Charlie Whitehurst: Some Seattle Seahawk Fans Are White Hot Over Whitehurst

Ian PhilipAnalyst IIIMarch 19, 2010

SAN DIEGO - SEPTEMBER 04:  Quarterback Charlie Whitehurst #6 of the San Diego Chargers throws a pass against the San Francisco 49ers on September 4, 2009 at Qualcomm Stadium in San Diego, California.   The Chrgers won 26-7.  (Photo by Stephen Dunn/Getty Images)
Stephen Dunn/Getty Images

I figured with all the handwringing over the Seahawks' trade for the Chargers' Charlie Whitehurst, I would repost an article I wrote a year ago about Whitehurst.

At the time, I felt that the Minnesota Vikings should trade a third-round pick or higher to acquire Whitehurst. I must admit, however, even I was giddy over the haul the Chargers picked up from the Seahawks!

When I look at the Minnesota Vikings I think of two things: stopping the run and running the ball. This is the foundation of a Super Bowl-winning team.

Unfortunately, I also see bad quarterback play, as young Tavaris Jackson has been improperly groomed to lead this potentially great Minnesota team.

I am in disbelief that the Vikings allowed New England Patriots quarterback Matt Cassell to slip through their fingers, though they may have never seriously had a shot to bring the one-year wonder up north with former Patriot personnel man Scott Pioli intercepting Matt Cassell in Kansas City.

A player that has been properly groomed to become a starter is San Diego Chargers third-string quarterback Charlie Whitehurst. Plagued with inconsistency at Clemson due to injury and ineffective line play, he has had three years to learn behind Pro Bowler Philip Rivers.

If there is one thing Charger players are good at, it's handing down heart and work ethic. Doug Flutie taught Drew Brees how to prepare. Brees taught Rivers how to prepare. So you have to believe that Rivers and second-stringer Billy Volek have taught Whitehurst to prepare.

The big (6'4" 220 lbs), strong-armed Whitehurst has had three seasons to adjust to the pro game and has been relaying and studying plays with Rivers his entire career.

Whitehurst played (started) four years of college ball, which tends to be an accurate barometer of whether a player will be a successful NFL quarterback.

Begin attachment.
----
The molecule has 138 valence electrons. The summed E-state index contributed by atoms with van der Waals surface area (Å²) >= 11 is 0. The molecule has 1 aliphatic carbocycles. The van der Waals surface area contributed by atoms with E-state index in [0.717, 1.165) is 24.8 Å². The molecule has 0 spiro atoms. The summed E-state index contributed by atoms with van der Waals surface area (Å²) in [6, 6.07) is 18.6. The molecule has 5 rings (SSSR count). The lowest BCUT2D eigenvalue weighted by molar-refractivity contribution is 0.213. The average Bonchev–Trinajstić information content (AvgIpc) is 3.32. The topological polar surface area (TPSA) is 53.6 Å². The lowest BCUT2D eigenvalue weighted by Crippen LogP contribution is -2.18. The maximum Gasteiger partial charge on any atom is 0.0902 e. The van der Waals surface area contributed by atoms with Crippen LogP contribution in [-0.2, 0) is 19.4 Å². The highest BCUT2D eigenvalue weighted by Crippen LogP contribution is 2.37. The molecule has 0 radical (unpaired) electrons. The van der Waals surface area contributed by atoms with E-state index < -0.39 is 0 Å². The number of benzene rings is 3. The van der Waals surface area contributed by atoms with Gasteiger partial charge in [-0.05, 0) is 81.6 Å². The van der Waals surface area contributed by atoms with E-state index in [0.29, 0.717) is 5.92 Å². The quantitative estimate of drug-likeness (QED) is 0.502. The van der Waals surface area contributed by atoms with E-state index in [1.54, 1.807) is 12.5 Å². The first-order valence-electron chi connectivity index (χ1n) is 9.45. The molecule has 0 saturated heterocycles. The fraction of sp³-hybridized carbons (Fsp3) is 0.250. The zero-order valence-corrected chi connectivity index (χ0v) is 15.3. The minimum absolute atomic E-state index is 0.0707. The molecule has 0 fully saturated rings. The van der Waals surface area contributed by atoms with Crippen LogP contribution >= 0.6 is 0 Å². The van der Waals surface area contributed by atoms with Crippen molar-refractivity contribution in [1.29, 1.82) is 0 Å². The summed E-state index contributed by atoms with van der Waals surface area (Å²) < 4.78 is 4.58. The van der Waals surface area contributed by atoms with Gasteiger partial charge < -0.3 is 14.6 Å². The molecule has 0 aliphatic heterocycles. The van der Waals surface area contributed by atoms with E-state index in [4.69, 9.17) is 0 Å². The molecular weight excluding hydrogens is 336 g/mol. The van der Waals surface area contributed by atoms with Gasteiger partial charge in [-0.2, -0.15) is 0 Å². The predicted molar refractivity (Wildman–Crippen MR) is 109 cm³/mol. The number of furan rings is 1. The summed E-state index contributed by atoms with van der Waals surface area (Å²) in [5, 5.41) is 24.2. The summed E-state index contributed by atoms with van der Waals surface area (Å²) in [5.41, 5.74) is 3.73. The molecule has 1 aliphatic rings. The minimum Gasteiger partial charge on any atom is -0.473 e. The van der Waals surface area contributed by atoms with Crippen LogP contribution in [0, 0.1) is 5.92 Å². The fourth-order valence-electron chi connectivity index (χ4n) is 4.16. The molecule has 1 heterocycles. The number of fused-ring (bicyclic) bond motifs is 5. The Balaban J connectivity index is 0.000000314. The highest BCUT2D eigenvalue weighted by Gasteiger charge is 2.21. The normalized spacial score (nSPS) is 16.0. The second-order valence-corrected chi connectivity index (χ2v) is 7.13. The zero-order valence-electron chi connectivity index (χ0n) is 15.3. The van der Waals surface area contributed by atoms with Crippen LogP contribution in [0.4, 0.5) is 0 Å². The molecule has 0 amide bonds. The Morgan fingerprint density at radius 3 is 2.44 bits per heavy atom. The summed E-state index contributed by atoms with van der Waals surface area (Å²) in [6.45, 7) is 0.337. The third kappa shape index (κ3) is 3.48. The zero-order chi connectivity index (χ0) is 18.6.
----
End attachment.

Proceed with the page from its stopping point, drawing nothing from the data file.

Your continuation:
Whitehurst would not come without risks, however.

In college, despite a very fast 40-yard dash time of 4.75 seconds, he was not known as an escape artist by any means. He was also wildly inconsistent for a variety of reasons, which included lack of proper footwork, blitz recognition, bad offensive line play, and injuries. In fact, he is recovering from shoulder surgery as we speak.

San Diego has drafted and coached up two great quarterbacks in Brees and Rivers. There is no reason to believe that the Bolts suddenly decided to neglect Whitehurst.

In Rivers' rookie season, they had Cleo Lemon, Flutie, Rivers, and Brees as their four quarterbacks. At one point, Brees, Rivers, and Lemon were all starting on Sundays, with Doug Flutie backing up Tom Brady.

San Diego knows a thing or two about quarterbacks after the Ryan Leaf fiasco. Listen to me Vikes: Get this guy!

Bottom line: Charlie Whitehurst would come cheap from a proven farm system in San Diego. When you snag a player from the Chargers (that they are not running out of town like Shane Olivea, David Boston, or Toniu Fonoti), you are likely to get a good player (see Ben Leber, Drew Brees, or Michael Turner).

With the Vikings having a great rushing attack and a fine offensive line, they could ease Whitehurst in while searching for a true No. 1 receiver for him to throw to. Just keep TO away.

A second, or better yet, a third-round pick may be well worth the risk to get a properly groomed, athletically gifted quarterback that can make all the throws. If he is a hit, the Vikings would immediately become a serious Super Bowl contender.

If he misses, at least you tried, right?


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